Does anyone have any predictions, thoughts, or insider info?
We are getting ready to present two new jobs, one in Manhattan and one in Long Island. I must say my heart is the most joyful when I am creating.
Designing is different than it was a few years ago; we are dealing with today’s budget limitations and people’s general nervousness. I think people are accustom to a level of luxury that is just not economical right now but they still want it. Working for clients with high expectations and low budgets is on one hand challenging and pushes my creativity but on the other very difficult. Another challenge of having lower budgets is the rising prices in the marketplace, fabrics that were $80 per yard are now $100 and custom sofas that were 8k are now 12k! As designers we are stuck between a rock and a hard place, we want to express our creativity but are limited by lower budgets and rising price tags.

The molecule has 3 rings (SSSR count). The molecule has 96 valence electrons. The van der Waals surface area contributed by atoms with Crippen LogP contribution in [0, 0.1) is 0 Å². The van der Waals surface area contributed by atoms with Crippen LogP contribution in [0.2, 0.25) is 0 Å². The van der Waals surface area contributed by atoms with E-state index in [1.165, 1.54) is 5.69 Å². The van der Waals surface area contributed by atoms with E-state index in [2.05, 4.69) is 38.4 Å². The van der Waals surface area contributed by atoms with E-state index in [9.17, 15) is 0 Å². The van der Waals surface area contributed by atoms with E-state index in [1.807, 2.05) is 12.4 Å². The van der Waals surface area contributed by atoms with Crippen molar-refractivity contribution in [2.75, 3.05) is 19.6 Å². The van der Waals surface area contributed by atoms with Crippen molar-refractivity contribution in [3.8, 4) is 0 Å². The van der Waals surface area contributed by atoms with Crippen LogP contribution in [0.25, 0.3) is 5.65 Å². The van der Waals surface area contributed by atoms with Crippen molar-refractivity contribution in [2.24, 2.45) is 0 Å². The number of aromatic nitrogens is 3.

I have started going to mass-market retailers such as Wisteria, Restoration Hardware and Design within Reach to complete jobs within budget. Not that there is anything wrong with that, in fact I think it brings a different dimension to the work. But years ago it would have never occurred to me to go that route…how are you all dealing with this in your own work?
I always find it a little strange judging other people’s work mostly because I don’t like people judging my work. Over the last few weeks I have been a judge in three different contests and I know people are going to come down on me like a ton of bricks for saying this, but I am really surprised by the submissions.
In general the work seemed to lack imagination, they looked more like showroom set ups than something you would find in a home. I also had a hard time finding a cohesive design aim. This bothers me because I know there are incredibly talented people out there…possibly these competitions don’t appeal to them? I was sadly disappointed, as I wanted to be blown away.
One of the competitions did have some amazing landscape submissions, where the designers had limited budgets and extremely limited space. To me the most impressive designs were the simpler jobs that required a great deal of imagination and thoughtfulness and I am happy to say, they did blow me away.